New York-based Rethink Food is refocusing its efforts to help 30 city restaurants stay afloat for the next two to three months. The nonprofit’s usual operation involves collecting food excess from restaurants and companies across the city, including Eleven Madison Park, Gramercy Tavern and Goldman Sachs. Rethink’s chefs then repurpose that food into new meals at their Brooklyn Navy Yard kitchen, which are distributed to local communities in need through partners like soup kitchens and churches.
In response to COVID-19, Rethink has launched the Restaurant Response Program, which will offer up to 30 local restaurants stipends of up to $40,000 to pay their rent and keep on as many employees as they can. The restaurants, which will be chosen through an online application process, will act as a distribution arm of Rethink and offer delivery and takeout meals per the new rules set by New York Mayor Bill de Blasio.
Rethink’s executive director Meg Savage said each participating location will offer people meals for free, and will also accept food donations of any amount. One of the first participating restaurants is Little Tong Noodle Shop in the East Village. To boost its overall effort, Rethink is also hiring additional in-house chefs and opened its second cafe in Brooklyn this week, which will offer grab-and-go meals.
Along with its own programs, Rethink has also partnered with chef José Andrés, who closed his D.C.- and New York-based restaurants and turned them into community kitchens through his nonprofit food organization, World Central Kitchen. Savage said Rethink will partner with World Central Kitchen to be an extension of their efforts in New York, offering meals to those who need them in the Bronx.
The general public can chip in, too
As local nonprofits work to support industry workers, those not in the nonprofit world are also doing their part. In Washington, D.C., a couple in the hospitality industry launched the D.C. Virtual Tip Jar to help service workers in the city who were laid off or struggling due to coronavirus closures. Workers affected can fill out a questionnaire and, once approved, are added to a public Google spreadsheet. The spreadsheet, which has more than 2,100 names and counting, includes where they were (or still are) employed, whether or not they have health insurance, and their Venmo, Paypal or Cash App account names for the public to send virtual tips.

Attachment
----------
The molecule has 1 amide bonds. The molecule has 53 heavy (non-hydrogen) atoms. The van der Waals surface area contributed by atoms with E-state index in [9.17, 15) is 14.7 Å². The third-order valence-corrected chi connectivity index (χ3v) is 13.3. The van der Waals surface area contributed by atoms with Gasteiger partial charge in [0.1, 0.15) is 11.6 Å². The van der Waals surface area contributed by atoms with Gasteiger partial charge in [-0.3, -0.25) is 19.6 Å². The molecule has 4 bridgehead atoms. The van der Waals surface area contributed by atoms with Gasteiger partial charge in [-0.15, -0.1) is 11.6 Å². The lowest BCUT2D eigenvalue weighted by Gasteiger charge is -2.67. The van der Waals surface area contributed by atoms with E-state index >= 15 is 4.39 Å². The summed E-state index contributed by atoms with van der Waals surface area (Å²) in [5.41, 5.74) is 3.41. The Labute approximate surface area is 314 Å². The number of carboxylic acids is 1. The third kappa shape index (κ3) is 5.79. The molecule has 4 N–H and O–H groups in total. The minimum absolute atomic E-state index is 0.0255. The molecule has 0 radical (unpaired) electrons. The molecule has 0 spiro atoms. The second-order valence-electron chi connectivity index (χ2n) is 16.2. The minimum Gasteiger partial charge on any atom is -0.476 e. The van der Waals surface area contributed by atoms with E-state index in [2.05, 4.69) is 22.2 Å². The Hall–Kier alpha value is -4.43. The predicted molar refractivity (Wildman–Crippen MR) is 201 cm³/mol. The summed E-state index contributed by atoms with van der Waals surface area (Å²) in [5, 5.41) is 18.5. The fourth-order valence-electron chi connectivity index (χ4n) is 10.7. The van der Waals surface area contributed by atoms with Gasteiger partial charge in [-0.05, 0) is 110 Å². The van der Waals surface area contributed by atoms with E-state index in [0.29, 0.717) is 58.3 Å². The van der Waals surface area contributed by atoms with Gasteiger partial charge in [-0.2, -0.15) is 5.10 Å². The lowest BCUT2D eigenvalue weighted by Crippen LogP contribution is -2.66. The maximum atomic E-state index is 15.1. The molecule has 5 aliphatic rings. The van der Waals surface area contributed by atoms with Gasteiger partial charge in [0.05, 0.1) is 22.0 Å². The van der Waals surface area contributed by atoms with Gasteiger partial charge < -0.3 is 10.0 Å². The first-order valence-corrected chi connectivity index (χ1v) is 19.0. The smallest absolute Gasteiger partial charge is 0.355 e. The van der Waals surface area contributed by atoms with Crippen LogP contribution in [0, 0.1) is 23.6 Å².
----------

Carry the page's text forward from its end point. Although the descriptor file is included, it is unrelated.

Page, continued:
Gift cards are another easy way for the general public to help support their favorite local restaurants or bars. While Racines NY hasn’t been involved with a nonprofit program yet, Moya said the restaurant has seen an uptick in gift card purchases, through the website Rally for Restaurants, as a form of donation.
As Racines NY continues to do as much as it can to keep supporting employees internally, Moya views the future of his business with uncertainty once that’s no longer feasible. He said he hopes local legislation is passed that might ease the operations of restaurants or allow them to go dormant.
“After figuring out how to apply for unemployment, it will basically just be the Wild West,” he said. “We have to keep pushing for the entity of the restaurant to maintain the ability to hire people again. But until there’s some major legislation, we might be dead in the water.”
For restaurants that do come out the other side once it’s safe to begin hosting diners again, Moya expects them to find the dining landscape of New York changed forever.
“People’s attitudes toward dining will change, and it may take awhile for people to begin spending money again,” he said. “[Dining out] is kind of a luxury, but it’s vital, just like the arts. I’m optimistic it will come back, but it’s going to be different.”